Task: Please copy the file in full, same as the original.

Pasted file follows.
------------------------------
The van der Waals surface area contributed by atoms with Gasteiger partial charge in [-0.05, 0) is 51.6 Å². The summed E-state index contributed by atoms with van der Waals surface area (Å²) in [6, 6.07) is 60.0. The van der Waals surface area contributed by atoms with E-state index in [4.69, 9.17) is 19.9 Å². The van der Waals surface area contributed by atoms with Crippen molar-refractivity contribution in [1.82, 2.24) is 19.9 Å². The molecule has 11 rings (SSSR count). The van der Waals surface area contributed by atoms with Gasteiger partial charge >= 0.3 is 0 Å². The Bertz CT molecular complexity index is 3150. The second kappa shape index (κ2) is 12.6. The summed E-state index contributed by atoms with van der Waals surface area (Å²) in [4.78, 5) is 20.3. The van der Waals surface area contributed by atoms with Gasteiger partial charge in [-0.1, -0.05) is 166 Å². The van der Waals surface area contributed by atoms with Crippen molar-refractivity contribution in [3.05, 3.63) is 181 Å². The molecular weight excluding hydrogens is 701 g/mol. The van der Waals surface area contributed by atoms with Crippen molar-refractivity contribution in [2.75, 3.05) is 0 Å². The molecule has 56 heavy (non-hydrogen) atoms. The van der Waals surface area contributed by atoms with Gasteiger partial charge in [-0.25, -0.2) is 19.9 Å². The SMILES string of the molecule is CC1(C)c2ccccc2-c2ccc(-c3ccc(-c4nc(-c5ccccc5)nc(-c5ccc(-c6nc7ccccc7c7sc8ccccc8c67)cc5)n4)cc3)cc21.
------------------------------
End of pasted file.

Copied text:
The van der Waals surface area contributed by atoms with Gasteiger partial charge in [-0.05, 0) is 51.6 Å². The summed E-state index contributed by atoms with van der Waals surface area (Å²) in [6, 6.07) is 60.0. The van der Waals surface area contributed by atoms with E-state index in [4.69, 9.17) is 19.9 Å². The van der Waals surface area contributed by atoms with Crippen molar-refractivity contribution in [1.82, 2.24) is 19.9 Å². The molecule has 11 rings (SSSR count). The van der Waals surface area contributed by atoms with Gasteiger partial charge >= 0.3 is 0 Å². The Bertz CT molecular complexity index is 3150. The second kappa shape index (κ2) is 12.6. The summed E-state index contributed by atoms with van der Waals surface area (Å²) in [4.78, 5) is 20.3. The van der Waals surface area contributed by atoms with Gasteiger partial charge in [-0.1, -0.05) is 166 Å². The van der Waals surface area contributed by atoms with Crippen molar-refractivity contribution in [3.05, 3.63) is 181 Å². The molecular weight excluding hydrogens is 701 g/mol. The van der Waals surface area contributed by atoms with Crippen molar-refractivity contribution in [2.75, 3.05) is 0 Å². The molecule has 56 heavy (non-hydrogen) atoms. The van der Waals surface area contributed by atoms with Gasteiger partial charge in [-0.25, -0.2) is 19.9 Å². The SMILES string of the molecule is CC1(C)c2ccccc2-c2ccc(-c3ccc(-c4nc(-c5ccccc5)nc(-c5ccc(-c6nc7ccccc7c7sc8ccccc8c67)cc5)n4)cc3)cc21.